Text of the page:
Global Trends by Martin Khor
Monday 18 July 2011
debt impasse worries the world
The political deadlock in Washington on whether and how to increase the United States’
debt limit is causing anxiety over a possible default and over a new
global economic downturn.
The deepening of the Eurozone debt crisis last
week through contagion spreading to Italy
was more than matched by the growing chance that the United States government would not
be able to pay its bills or service its debts starting 2 August.
Week-long negotiations took place between the US President, and the Democrat and
Republican party leaders to avert a partial closing down of the federal
presently has a limit to its federal debt of $14.29 trillion. This limit
will be reached by 2 August. Congress has to approve raising this limit
before then, or else the Administration will have to postpone meeting
some of its financial commitments.
The Federal Reserve chairman Ben Bernanke warned that default would
send shockwaves throughout the global economy.
The alarm bells rang even louder when two rating agencies, Moody’s and
Standard and Poor, warned they might downgrade US debt from its AAA status if the
political impasse continues.
There are several reasons why the world, and especially the developing
countries, should be alarmed at this situation.
First, many developing countries hold many billions of dollars of US
Treasury bills as part of their foreign reserves.
An actual default raises the unthinkable prospect of the countries having
to take a “haircut” or being only paid back a part of their bonds.
This is unlikely to happen. But even the prospect of default and a credit
status downgrade would reduce the value of their bonds. Moreover the
recent decline of the dollar’s value will likely accelerate, causing
Last week, China
(which holds $1.15 trillion in Treasury bonds) called on the US to adopt responsible policies and
measures to protect investors of US bonds.
Second, economic growth in the developing economies will be hit if the
standoff or the eventual solution causes the US economy to move to a standstill
or a new recession.
Whatever the final deal between the President and the two Parties, its
centerpiece is certain to be deep cuts in government spending. This
will reduce effective demand in the economy.
The effect will be opposite to the Obama administration’s recession-busting
fiscal stimulus that enabled the economy to bounce back after the 2008-2009
Thirdly, the uncertainties in Washington
emphasise the present unhealthy dependence on the US dollar as the international
The need for reform to reduce this dependence on a single currency,
for example by greater use of the special drawing rights (a basket of
major currencies) as a global reserve currency, has been advocated by
several prominent economists such as Joseph Stiglitz, JoseAntonio Ocampo
and Yilmaz Akyuz as well as policy makers such as the Governor of the
Chinese Central Bank.
A default in servicing US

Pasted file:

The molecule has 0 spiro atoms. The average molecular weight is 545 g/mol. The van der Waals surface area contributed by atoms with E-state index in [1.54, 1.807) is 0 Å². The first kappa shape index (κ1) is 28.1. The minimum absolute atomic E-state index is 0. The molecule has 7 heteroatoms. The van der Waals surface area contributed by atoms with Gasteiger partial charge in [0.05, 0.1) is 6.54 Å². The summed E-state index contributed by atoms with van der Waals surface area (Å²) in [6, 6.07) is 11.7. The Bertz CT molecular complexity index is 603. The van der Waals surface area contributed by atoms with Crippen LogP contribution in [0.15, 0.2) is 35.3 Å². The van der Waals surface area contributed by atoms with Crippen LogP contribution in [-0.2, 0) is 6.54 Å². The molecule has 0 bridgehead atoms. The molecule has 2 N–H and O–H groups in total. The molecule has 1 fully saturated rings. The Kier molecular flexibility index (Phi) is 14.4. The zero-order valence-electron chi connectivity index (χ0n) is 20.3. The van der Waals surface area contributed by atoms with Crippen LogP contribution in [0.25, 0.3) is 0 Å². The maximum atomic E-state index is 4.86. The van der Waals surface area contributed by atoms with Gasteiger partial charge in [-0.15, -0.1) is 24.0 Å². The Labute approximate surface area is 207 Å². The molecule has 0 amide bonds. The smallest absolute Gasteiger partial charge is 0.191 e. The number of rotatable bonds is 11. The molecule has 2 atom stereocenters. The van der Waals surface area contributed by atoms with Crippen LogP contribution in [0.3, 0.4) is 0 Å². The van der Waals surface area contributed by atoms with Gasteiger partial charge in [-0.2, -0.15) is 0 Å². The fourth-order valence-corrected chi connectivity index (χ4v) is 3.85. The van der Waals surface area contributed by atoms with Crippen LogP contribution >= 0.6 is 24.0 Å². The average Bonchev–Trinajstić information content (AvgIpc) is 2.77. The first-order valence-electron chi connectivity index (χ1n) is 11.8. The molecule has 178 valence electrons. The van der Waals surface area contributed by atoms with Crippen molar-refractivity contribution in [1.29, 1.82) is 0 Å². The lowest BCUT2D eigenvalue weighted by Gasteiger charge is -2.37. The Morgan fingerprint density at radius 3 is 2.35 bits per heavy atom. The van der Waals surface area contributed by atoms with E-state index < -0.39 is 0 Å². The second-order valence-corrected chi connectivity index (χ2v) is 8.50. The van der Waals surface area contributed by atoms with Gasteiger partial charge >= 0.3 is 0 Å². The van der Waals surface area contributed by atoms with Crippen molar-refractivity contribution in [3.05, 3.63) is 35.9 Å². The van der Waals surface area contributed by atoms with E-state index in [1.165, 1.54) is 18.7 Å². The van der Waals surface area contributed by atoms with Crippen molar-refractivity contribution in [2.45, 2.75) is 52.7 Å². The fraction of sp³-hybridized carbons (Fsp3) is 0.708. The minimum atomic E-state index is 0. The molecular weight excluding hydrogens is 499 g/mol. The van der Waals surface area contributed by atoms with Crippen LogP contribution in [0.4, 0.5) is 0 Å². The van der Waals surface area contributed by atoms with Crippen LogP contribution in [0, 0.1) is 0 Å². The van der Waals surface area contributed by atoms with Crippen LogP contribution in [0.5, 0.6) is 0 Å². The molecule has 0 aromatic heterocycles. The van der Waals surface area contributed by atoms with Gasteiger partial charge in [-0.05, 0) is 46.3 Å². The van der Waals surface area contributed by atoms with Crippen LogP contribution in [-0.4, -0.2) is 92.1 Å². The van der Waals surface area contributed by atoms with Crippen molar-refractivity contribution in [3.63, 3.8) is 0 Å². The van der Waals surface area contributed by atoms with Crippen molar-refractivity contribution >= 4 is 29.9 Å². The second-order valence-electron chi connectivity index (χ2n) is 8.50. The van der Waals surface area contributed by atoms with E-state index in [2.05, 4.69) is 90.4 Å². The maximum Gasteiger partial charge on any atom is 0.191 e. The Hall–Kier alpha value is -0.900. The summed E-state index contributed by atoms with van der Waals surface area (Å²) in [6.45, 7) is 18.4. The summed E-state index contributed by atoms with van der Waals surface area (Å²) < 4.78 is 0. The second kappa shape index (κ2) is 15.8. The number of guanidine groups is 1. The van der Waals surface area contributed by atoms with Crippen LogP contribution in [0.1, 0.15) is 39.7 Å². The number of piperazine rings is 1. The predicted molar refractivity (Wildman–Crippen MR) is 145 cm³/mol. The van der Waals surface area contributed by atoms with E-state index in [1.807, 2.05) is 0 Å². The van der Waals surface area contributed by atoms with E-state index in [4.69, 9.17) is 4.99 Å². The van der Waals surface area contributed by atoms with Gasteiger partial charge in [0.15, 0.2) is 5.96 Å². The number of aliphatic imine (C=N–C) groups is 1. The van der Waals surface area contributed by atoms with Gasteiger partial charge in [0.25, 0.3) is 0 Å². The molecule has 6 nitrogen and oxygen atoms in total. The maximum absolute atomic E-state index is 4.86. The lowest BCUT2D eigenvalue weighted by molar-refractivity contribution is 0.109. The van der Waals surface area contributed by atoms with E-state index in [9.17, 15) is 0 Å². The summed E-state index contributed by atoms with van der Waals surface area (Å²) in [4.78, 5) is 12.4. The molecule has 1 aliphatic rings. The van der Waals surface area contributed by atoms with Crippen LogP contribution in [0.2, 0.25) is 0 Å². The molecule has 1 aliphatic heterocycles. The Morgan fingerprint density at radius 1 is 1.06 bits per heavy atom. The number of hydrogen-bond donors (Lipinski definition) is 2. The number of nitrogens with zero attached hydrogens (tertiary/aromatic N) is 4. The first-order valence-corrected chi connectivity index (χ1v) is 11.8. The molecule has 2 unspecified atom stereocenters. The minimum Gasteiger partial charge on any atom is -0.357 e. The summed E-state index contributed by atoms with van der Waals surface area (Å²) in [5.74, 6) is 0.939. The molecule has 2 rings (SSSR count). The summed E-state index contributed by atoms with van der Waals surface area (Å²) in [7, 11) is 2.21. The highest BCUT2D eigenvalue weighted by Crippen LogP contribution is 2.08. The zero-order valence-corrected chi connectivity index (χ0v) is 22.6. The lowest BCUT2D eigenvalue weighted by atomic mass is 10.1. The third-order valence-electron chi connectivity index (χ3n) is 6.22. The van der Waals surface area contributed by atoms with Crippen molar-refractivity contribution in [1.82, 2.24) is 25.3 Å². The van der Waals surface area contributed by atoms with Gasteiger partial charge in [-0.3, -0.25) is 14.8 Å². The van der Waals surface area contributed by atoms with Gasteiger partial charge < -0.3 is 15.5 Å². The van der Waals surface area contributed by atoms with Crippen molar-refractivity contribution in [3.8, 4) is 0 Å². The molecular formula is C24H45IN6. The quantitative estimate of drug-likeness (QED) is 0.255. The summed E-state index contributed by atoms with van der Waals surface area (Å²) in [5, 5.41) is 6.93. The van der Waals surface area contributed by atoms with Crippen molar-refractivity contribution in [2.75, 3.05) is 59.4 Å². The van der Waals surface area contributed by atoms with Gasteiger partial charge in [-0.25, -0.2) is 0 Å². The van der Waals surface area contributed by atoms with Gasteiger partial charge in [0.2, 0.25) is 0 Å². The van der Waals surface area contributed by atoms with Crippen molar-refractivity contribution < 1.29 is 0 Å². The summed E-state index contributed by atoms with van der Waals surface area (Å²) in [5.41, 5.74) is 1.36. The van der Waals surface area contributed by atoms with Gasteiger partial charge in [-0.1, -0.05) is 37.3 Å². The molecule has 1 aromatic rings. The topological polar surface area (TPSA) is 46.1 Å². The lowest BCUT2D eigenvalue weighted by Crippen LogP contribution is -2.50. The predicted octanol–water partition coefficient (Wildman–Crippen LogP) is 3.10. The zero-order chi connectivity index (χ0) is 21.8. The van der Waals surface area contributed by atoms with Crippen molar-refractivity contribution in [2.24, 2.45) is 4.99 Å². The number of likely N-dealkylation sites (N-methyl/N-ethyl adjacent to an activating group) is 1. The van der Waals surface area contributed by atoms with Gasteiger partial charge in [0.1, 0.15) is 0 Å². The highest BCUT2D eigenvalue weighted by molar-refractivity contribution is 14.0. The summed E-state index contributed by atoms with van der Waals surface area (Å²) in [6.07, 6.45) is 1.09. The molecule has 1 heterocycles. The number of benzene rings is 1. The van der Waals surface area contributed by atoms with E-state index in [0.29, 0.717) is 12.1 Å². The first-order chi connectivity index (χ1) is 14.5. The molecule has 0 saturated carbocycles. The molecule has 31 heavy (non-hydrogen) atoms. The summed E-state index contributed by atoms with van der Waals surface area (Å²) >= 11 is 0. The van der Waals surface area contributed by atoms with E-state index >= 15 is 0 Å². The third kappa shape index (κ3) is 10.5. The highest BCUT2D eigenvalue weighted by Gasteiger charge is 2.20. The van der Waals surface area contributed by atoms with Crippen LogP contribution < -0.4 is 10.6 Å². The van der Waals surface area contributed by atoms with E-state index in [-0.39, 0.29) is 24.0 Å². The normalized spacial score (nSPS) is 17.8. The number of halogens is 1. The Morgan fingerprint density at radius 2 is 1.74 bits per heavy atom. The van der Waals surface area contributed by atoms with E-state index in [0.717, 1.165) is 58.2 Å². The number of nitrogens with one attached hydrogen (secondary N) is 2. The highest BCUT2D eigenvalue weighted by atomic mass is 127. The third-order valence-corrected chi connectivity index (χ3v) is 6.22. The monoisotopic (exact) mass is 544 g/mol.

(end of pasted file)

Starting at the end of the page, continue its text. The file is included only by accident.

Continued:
debt has moved from the unthinkable to the possible, though still in
the realm of most unlikely. It may reignite the debate on reform of
the global reserve system.
The facts of the impasse in Washington
are as follows. The current debt limit of $14.29 trillion is forecast
to be reached on August 2, so no new loans are allowed after that.
The administration estimates that the debt limit has to be increased
by $2.4 trillion so that the government can meet its commitments up
to November 2012, after the Presidential elections.
Many Republicans in Congress, especially those under the influence of
the Tea Party group, want the government to achieve budget balance through
slashing spending without any increase in taxes, and to achieve budget
A few Republican leaders however are willing to consider a small increase
in taxes, or rather in closing tax loopholes, but they are finding difficulty
in convincing their colleagues. They also want spending cuts to exceed
the rise in the debt limit.
The President and Democrats are willing to cut spending significantly,
but want also to raise taxes of the rich, so that both can contribute
to the deficit reduction. Democrat leaders are
adamant that social and medical security should not be affected by the
cuts, though Obama is willing to allow some cuts there as well.
If the extreme stance of the Tea Party faction becomes the overall Republican
line as well, a deal would be extremely difficult. To meet it, the
Democrats and President would have to move their compromise position
to the degree of total capitulation.
If the deadlock continues, a possible solution may be the proposal of
Senate Minority Leader Mitch McConnell in which the president submits
his plan to increase the debt limit and to cut the budget, the Congress
rejects it, the President vetoes the rejection, and his proposal is
adopted unless two thirds of Congress rejects it again.
This will allows all sides to claim that they stuck to their positions,
while avoiding a crisis.
If there is still no agreement by 2 August, then the administration
will have to choose which items not to pay and when. These include
interest on Treasury bills, social security, medicare, defence vendors,
unemployment benefits, food stamps, military pay, federal salaries.
Priority will be given to debt servicing so a default on Treasuries
is very unlikely unless the impasse lasts a long time. The other services
and salaries will be hit, and increasingly so as long as there is no
As almost everyone will agree, this is no way to run a government, and
the US governance
system is becoming dysfunctional. This has serious effects on the rest
of the world. So the universal hope is that some solution will be found
before 2 August.
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